The NHS’ own health organiser, HealthSpace, has been confirmed as an unlikely casualty of the NHS information strategy, published earlier this week.
In a speech today, Dr Charles Gutteridge, the national clinical director for informatics at the Department of Health, confirmed that HealthSpace would cease to exist in the next 12 months.
Even though the strategy makes giving patients access to their records a key part of its vision for improving access to information, and HealthSpace was developed to give patients access to their Summary Care Record, Dr Gutteridge said he could not make the technology work.
“It is too difficult to make an account. It is too difficult to log on. It is just too difficult,” he told the Westminster Forum event.
“I don’t think I’m hiding anything if I say to you that we will not continue with HealthSpace. We will close it down over the next year or so.”
HealthSpace was originally developed by NHS Connecting for Health as an online organiser. The last, Labour government gave the go-ahead for it to become the route for patients to access their SCRs in 2007.
CfH subsequently put together an ambitious business case to expand the service to 4m users and to enhance its functionality to include a 'Facebook-style communicator' that patients could use to contact clinicians.
However, the plans were apparently shelved in summer 2009 after a review by the Treasury, even though reports that the service might be revived have surfaced periodically.
HealthSpace merited just a single mention in the ‘Power of Information’ strategy, in a paragraph saying that the best elements of the service would be incorporated into a new, national portal for patients.
The strategy says this portal will also incorporate elements of NHS Choices, NHS Direct online, and NHS 111 online, and be the main way for patients to contact the national NHS after NHS 111 and 999.
Unlike NHS Choices, however, it seems unlikely to host patient comments about services, since another part of the strategy says that the government wants to see third parties take over this role.
Dr Gutteridge told the Westminster forum that the DH needed to create a new portal through which patients could view their SCRs.
The information strategy does not mention the SCR. It says that patients will be able to see their GP records online by 2015, and that the government has an ambition to give them access to other health records over time.
© 2012 EHealth Media.
I have my own online health record.davesandbach 99 weeks ago
By opening a Health Vault account I have put together a health record which has my GP (EMIS) record, my hospital records, my dental records and my ophthalmic records, plus data I collect on a daily or weekly basis e.g. BP, Blood sugars, weight etc.
I also have my advanced directive and decision making resources in the same set of files.
I now feel safe in the event that I need treatment from the NHS where ever I happen to be in the country. NHS information strategy implemented as far as chapter two of the strategy is concerned. well in advance of 2015 target date set out in the document.
Former NHS CEO.
AstonishingCanUseeTheLight 99 weeks ago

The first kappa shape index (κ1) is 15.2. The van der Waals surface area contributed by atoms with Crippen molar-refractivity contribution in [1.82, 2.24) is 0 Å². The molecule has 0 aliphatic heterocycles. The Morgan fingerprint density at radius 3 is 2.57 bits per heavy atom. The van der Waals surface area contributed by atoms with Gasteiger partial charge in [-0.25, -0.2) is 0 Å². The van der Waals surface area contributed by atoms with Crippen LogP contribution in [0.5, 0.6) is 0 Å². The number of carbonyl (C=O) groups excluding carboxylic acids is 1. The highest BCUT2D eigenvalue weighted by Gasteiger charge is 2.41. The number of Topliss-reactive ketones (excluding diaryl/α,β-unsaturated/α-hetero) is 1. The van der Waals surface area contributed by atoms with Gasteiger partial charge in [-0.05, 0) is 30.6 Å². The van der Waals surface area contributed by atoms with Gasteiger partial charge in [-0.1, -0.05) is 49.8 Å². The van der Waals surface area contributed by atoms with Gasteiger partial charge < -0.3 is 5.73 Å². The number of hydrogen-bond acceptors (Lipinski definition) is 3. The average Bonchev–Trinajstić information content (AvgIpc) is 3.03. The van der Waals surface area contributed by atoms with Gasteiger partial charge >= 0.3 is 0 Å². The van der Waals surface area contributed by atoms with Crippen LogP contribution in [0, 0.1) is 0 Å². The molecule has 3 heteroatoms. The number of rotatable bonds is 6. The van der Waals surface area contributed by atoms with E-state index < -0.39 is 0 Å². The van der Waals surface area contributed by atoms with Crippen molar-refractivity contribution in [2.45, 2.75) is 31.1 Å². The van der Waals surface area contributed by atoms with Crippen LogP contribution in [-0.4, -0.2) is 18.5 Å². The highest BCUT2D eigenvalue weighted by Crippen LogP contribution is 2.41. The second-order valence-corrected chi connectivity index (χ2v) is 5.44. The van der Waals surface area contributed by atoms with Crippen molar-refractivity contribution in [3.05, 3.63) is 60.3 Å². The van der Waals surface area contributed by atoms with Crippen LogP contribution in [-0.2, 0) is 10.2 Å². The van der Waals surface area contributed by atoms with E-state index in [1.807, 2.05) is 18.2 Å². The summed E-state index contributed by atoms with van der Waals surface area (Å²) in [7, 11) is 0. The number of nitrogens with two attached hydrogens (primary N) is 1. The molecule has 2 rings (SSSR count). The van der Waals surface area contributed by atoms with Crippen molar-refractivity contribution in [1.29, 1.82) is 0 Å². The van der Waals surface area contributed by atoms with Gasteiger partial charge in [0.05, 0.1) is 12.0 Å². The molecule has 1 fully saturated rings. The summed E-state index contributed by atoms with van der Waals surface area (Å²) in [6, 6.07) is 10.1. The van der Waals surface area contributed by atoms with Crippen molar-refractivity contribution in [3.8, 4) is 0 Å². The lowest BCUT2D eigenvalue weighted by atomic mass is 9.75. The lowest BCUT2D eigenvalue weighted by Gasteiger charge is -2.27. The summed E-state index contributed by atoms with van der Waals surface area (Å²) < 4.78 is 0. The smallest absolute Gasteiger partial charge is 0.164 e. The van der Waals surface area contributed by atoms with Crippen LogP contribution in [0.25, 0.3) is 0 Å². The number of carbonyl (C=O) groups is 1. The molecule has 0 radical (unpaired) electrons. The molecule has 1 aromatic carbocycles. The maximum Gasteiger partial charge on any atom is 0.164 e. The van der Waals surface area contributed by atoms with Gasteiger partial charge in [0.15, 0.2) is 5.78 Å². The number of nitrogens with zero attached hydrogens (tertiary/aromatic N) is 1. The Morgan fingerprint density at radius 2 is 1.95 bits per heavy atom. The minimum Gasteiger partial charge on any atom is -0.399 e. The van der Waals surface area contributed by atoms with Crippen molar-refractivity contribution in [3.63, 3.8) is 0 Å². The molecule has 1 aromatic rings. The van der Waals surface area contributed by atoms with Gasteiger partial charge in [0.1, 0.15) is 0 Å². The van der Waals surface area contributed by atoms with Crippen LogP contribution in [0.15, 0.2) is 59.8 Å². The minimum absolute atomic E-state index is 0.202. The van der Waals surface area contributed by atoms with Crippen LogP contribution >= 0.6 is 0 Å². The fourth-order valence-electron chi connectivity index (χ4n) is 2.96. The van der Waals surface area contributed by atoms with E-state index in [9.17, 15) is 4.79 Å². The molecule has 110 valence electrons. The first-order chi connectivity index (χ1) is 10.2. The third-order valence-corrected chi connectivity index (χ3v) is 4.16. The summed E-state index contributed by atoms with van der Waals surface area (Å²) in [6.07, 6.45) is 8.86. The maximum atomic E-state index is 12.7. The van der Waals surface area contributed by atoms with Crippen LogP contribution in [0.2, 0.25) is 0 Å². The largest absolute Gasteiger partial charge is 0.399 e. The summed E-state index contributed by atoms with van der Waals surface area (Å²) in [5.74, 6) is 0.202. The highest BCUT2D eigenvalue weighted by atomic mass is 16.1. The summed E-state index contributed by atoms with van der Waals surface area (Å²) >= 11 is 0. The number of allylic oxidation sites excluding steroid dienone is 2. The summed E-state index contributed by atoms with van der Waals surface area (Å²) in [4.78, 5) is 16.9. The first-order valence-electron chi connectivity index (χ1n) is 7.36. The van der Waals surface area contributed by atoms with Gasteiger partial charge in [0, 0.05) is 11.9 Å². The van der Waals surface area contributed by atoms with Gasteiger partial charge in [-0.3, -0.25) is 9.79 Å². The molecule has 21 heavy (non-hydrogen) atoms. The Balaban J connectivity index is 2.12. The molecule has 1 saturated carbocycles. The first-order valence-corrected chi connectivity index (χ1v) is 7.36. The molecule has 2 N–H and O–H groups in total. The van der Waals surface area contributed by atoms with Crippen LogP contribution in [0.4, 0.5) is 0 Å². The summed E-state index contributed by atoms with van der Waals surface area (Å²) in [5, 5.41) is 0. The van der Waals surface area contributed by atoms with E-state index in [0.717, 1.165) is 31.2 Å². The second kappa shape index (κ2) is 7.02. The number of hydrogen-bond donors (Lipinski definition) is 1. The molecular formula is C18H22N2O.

Back in the old days, before CfH NPfIT and the consultant feeding frenzy IT projects use go through a process which started with a feasibility study. It seems that in this case it was never done and if it was, it was probably ignored or the focus was in the wrong place i.e. we can build it but will anybody want it. The E2.0 boom / bandwagon was jumped on as the consultant feeding frenzy began (maybe consultants should be held accountable for their advice? They are after all being paid for failures %u213 sound familiar?). How many members of the public have ever requested their medical records. I am an informed user, I have worked in the NHS from both a clinical and IT perspective and I have never even thought of asking about my medical records, I have no need to nor desire to in normal day to day life. In the event of an issue that might change but the mechanisms already exist to facilitate that request, I certainly would not it available online.
I beg to differpaul_smith 99 weeks ago
I also have no interest in my "medical records". I would however like to know the last time I had a tetanus injection, the last time my son went into hospital with an asthma attack, the last time I hurt my back playing football etc etc, all of which I seem to be asked again and again (particularly with the kids). And often by non-NHS people (eg schools, clubs, private treatment). Surely it is perfectly reasonable for me to be able to look up this information (and be sure that is reliable)? It's a bit like car insurance -- how on earth can I remember the date of an accident and its value from 3 years ago, surely the insurance company has a record?
I don't necessarily care about the internal workings of the NHS .. but it is very helpful to be able to see the history. Let's start thinking about what its like from the patient perspective - after all that's way that the doctor thinks.
It is my health recordpaul_smith 99 weeks ago
My health record isn't the same as my GP record, nor even my NHS record as it needs to take into account my fitness, my diet, my own self-measurement, my use of private healthcare etc etc. The only person (or agent, in some cases) who can integrate all of that is me. So please NHS informaticians, stop hoarding data and start sharing it with me (and yes, I know that has some challenges!).
Daft ideaGuildfoss 99 weeks ago
Health info is too explosive for it to be serves up on a government system. Tax and benefits info is fine: the government has a vested interest to get this data right, but health data . . . please - it has to be the patient that controls this in whatever system that fits their outlook and condition.